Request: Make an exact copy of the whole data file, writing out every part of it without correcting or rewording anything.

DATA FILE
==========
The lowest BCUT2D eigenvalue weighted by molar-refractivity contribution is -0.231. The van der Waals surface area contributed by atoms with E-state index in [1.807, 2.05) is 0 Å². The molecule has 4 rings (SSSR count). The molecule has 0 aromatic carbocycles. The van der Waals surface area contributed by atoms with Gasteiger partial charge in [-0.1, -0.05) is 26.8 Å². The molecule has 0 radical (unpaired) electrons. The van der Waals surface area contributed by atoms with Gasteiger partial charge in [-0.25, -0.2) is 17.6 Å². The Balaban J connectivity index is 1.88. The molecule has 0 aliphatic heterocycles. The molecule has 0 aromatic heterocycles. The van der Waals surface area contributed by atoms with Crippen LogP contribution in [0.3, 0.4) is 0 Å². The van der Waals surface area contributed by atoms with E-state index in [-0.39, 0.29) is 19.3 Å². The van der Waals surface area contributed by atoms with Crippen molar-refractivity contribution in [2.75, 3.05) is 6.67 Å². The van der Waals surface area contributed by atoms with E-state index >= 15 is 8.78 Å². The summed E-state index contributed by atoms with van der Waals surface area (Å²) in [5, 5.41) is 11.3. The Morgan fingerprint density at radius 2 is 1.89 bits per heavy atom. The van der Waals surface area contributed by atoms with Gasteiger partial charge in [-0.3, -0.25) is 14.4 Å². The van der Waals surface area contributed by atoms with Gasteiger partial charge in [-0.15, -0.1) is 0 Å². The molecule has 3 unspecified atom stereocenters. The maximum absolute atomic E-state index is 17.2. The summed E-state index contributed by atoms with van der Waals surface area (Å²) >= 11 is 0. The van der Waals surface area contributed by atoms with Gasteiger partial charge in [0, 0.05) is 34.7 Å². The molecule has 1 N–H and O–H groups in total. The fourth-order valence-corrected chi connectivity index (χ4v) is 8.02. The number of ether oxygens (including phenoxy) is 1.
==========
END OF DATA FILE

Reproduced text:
The lowest BCUT2D eigenvalue weighted by molar-refractivity contribution is -0.231. The van der Waals surface area contributed by atoms with E-state index in [1.807, 2.05) is 0 Å². The molecule has 4 rings (SSSR count). The molecule has 0 aromatic carbocycles. The van der Waals surface area contributed by atoms with Gasteiger partial charge in [-0.1, -0.05) is 26.8 Å². The molecule has 0 radical (unpaired) electrons. The van der Waals surface area contributed by atoms with Gasteiger partial charge in [-0.25, -0.2) is 17.6 Å². The Balaban J connectivity index is 1.88. The molecule has 0 aliphatic heterocycles. The molecule has 0 aromatic heterocycles. The van der Waals surface area contributed by atoms with Crippen LogP contribution in [0.3, 0.4) is 0 Å². The van der Waals surface area contributed by atoms with E-state index in [-0.39, 0.29) is 19.3 Å². The van der Waals surface area contributed by atoms with Crippen molar-refractivity contribution in [2.75, 3.05) is 6.67 Å². The van der Waals surface area contributed by atoms with E-state index >= 15 is 8.78 Å². The summed E-state index contributed by atoms with van der Waals surface area (Å²) in [5, 5.41) is 11.3. The Morgan fingerprint density at radius 2 is 1.89 bits per heavy atom. The van der Waals surface area contributed by atoms with Gasteiger partial charge in [-0.3, -0.25) is 14.4 Å². The van der Waals surface area contributed by atoms with Gasteiger partial charge in [-0.15, -0.1) is 0 Å². The molecule has 3 unspecified atom stereocenters. The maximum absolute atomic E-state index is 17.2. The summed E-state index contributed by atoms with van der Waals surface area (Å²) >= 11 is 0. The van der Waals surface area contributed by atoms with Gasteiger partial charge in [0, 0.05) is 34.7 Å². The molecule has 1 N–H and O–H groups in total. The fourth-order valence-corrected chi connectivity index (χ4v) is 8.02. The number of ether oxygens (including phenoxy) is 1.